NHT's Reading Room

 Wheat Detox

So you’ve decided to do a wheat detox … congratulations!
you may very well be taking the first step toward feeling like your ‘old self’ again …

to gain the full benefit of this detox, it’s important to understand
what it is and how it works …

a wheat detox is very different from cutting back or watching out for
for the detox to work, the body must be entirely decontaminated from all wheat  -
this provides the ‘control’ needed to properly ‘read’ the body’s reaction
to the reintroduction of wheat …
this is because a speck of wheat in a highly sensitive body
would in fact give a negative read because it would stil bel on high alert for the allergen ...
it is important for the defense mechanisms of the body to ‘step down’
so ensure that the body’s response to reintroduction is accurate  ---
to just cut back or watch out for wheat does not allow this ‘stepping down’ –

for this reason, reading ingredient labels is the #1 key to a successful detox …
a bonus is discovery of wheat in foods you'd never have guessed …
but we’ll look more closely at that further on …

when considering gluten vs wheat, think of it this way:
all wheat has gluten but not all gluten is wheat …
and one can be allergic to the gluten in wheat,
but not be allergic to the gluten in barley, for instance …
wheat allergy is by far most common while all-out gluten sensitivity is far less common …

to increase chances for a successful detox keep it simple -
just look for wheat on the ingredient label …
also the  ‘allergen notices’ posted beneath the ingredient lists are voluntary and not mandated,
so if you don’t see a separate allergen notice, don’t assume the product is wheat -free …
you still must read the ingredient list

Wheat is known in the business as a 'filler' and it can be found is some pretty unexpected foods (why?  it boosts profits)
here are some surprising foods to look for wheat:
anything barbecue (sauce, chips, meats) is likely to contain wheat (not sure why) - pickles (yes, seriously) … soy sauce … hot dogs … licorice … veggie burgers … salad dressing … anything malt (including beer and ale unless specifically labelled gluten free)

Wheat is also sometimes found in glucose syrup - starch (gelatinized starch, modified starch, modified food starch, vegetable starch)- some brands of ice cream, marinara sauce, play dough, potato chips, rice cakes, turkey patties.

Also look for wheat in all baking mixes and baked products, batter-fried foods, breaded foods, breakfast cereals, candy, crackers, processed meats, salad dressings, sauces, soups

Some types of imitation crabmeat contain wheat.

the point? to ensure an accurate detox and reintroduction,
never assume and READ EVERY LABEL BEFORE PUTTING anything into your mouth -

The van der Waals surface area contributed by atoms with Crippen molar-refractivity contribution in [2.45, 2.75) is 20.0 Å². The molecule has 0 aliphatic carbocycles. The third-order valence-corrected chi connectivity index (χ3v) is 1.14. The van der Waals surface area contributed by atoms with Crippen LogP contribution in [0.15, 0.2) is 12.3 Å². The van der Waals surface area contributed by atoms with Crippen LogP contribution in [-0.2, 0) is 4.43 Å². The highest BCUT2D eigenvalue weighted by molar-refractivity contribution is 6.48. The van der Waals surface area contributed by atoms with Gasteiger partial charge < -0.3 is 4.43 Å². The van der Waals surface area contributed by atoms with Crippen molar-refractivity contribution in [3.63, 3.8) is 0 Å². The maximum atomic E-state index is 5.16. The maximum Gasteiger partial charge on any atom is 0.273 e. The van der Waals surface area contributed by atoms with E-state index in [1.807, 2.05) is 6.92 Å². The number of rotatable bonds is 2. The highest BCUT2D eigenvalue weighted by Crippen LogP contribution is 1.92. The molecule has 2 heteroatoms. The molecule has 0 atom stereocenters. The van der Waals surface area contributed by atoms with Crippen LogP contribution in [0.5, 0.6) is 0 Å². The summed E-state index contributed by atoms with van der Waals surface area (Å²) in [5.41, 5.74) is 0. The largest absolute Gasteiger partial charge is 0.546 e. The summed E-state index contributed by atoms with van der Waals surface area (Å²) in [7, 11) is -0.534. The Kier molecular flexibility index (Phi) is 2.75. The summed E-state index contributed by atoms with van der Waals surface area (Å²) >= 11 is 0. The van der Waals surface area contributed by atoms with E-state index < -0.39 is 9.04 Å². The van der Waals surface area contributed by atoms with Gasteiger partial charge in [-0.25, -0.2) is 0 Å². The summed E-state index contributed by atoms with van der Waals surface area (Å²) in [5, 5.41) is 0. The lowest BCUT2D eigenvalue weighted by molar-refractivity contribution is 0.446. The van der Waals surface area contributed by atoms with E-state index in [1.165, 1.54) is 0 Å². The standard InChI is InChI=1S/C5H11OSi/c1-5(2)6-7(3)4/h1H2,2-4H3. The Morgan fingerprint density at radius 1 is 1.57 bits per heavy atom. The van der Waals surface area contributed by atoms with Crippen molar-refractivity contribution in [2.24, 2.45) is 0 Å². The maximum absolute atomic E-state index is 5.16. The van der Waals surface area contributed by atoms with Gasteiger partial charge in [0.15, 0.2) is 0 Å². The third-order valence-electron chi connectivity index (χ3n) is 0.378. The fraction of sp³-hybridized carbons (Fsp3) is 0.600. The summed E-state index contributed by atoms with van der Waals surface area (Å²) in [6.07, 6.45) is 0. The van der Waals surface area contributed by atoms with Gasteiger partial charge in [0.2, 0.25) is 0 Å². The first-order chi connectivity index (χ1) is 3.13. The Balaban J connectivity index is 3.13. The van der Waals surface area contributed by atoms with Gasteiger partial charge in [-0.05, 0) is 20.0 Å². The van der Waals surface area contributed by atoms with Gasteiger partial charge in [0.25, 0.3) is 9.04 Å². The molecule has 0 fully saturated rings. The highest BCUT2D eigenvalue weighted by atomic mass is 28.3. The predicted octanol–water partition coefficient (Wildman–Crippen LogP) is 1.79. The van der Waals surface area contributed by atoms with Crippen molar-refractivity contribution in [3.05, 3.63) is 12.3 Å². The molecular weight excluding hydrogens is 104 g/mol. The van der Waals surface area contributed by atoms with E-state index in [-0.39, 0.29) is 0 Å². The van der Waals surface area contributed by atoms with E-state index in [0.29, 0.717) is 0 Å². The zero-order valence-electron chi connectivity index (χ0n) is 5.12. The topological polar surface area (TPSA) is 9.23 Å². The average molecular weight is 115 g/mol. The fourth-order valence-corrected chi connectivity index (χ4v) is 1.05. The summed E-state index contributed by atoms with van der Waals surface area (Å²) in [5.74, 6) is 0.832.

that’s probably the hardest, and most difficult part of a detox -
to read all labels because there are time when hand to mouth is just quicker than eye to brain


Here are a couple tips to make your detox journey easier…

1.) for the duration of the detox stick to foods you know for certain are wheat free …
that way, you don't have to bother much with reading labels, and you lessen the chance of accidentally ingesting wheat and throwing off the reintroduction results...
 
2.) don't take any culinary adventures while detoxing  … that way the detox won’t interfere much with daily life, contributing to an easier detox and increasing success for the body defense mechanism to ‘step down’ ...

3.) think of allergy vs. intolerance/sensitivity this way: an allergy triggers the immune system (rash, swelling, inflammation, etc.), while the intolerance/sensitivity reaction is mostly digestive 

a good source of information is the Celiac Disease Foundation -
to get you started, here’s a link to their definitive list of wheat in foods, etc.
And while i urge you to explore the site, keep in mind that celiac disease
is the most sensitive form of gluten allergy – 

for some folks ingesting just a speck of wheat can bring on anaphylactic shock, even death …
that’s why the site discusses issues like cross-contamination,
a situation when food, even wheat-free food, is cooked in a non-wheat-free environment – 
for instance, wheat-free bread toasted in the same toaster used for wheat bread could dangerously injure some folks suffering celiac disease …

now probably you wouldn’t go into anaphylactic shock, 
but you very well might have reactions in events like cross-contamination ... 
so it’s good to be aware


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